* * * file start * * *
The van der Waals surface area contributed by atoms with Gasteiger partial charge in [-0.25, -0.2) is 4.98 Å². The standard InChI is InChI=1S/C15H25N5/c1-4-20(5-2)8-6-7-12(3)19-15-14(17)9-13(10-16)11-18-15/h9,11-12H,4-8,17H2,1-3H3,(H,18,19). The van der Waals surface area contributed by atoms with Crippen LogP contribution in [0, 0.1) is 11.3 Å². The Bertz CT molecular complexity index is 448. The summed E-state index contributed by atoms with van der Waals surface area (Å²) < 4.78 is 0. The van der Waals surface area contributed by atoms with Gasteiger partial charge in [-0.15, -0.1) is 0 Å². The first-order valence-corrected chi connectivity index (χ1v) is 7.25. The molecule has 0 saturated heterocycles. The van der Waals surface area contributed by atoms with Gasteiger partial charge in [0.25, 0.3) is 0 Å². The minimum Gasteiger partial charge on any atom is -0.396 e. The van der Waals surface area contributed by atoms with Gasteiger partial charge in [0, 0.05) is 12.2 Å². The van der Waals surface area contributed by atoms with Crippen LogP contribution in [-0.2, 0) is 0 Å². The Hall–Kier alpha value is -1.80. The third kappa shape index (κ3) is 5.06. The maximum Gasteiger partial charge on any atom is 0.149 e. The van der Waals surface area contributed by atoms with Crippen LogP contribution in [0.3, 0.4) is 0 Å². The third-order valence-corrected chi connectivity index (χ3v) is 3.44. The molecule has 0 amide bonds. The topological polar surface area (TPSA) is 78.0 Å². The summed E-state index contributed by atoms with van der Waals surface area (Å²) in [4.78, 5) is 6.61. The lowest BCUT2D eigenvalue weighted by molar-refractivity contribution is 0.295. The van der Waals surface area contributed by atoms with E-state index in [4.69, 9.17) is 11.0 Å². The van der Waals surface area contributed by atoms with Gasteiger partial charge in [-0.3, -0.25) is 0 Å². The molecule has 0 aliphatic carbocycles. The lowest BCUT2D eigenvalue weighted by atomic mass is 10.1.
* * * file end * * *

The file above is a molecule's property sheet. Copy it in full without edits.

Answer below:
The van der Waals surface area contributed by atoms with Gasteiger partial charge in [-0.25, -0.2) is 4.98 Å². The standard InChI is InChI=1S/C15H25N5/c1-4-20(5-2)8-6-7-12(3)19-15-14(17)9-13(10-16)11-18-15/h9,11-12H,4-8,17H2,1-3H3,(H,18,19). The van der Waals surface area contributed by atoms with Crippen LogP contribution in [0, 0.1) is 11.3 Å². The Bertz CT molecular complexity index is 448. The summed E-state index contributed by atoms with van der Waals surface area (Å²) < 4.78 is 0. The van der Waals surface area contributed by atoms with Gasteiger partial charge in [-0.15, -0.1) is 0 Å². The first-order valence-corrected chi connectivity index (χ1v) is 7.25. The molecule has 0 saturated heterocycles. The van der Waals surface area contributed by atoms with Gasteiger partial charge in [0.25, 0.3) is 0 Å². The minimum Gasteiger partial charge on any atom is -0.396 e. The van der Waals surface area contributed by atoms with Gasteiger partial charge in [0, 0.05) is 12.2 Å². The van der Waals surface area contributed by atoms with Crippen LogP contribution in [-0.2, 0) is 0 Å². The Hall–Kier alpha value is -1.80. The third kappa shape index (κ3) is 5.06. The maximum Gasteiger partial charge on any atom is 0.149 e. The van der Waals surface area contributed by atoms with Crippen LogP contribution in [0.3, 0.4) is 0 Å². The third-order valence-corrected chi connectivity index (χ3v) is 3.44. The molecule has 0 amide bonds. The topological polar surface area (TPSA) is 78.0 Å². The summed E-state index contributed by atoms with van der Waals surface area (Å²) in [4.78, 5) is 6.61. The lowest BCUT2D eigenvalue weighted by molar-refractivity contribution is 0.295. The van der Waals surface area contributed by atoms with E-state index in [4.69, 9.17) is 11.0 Å². The van der Waals surface area contributed by atoms with Gasteiger partial charge in [-0.3, -0.25) is 0 Å². The molecule has 0 aliphatic carbocycles. The lowest BCUT2D eigenvalue weighted by atomic mass is 10.1.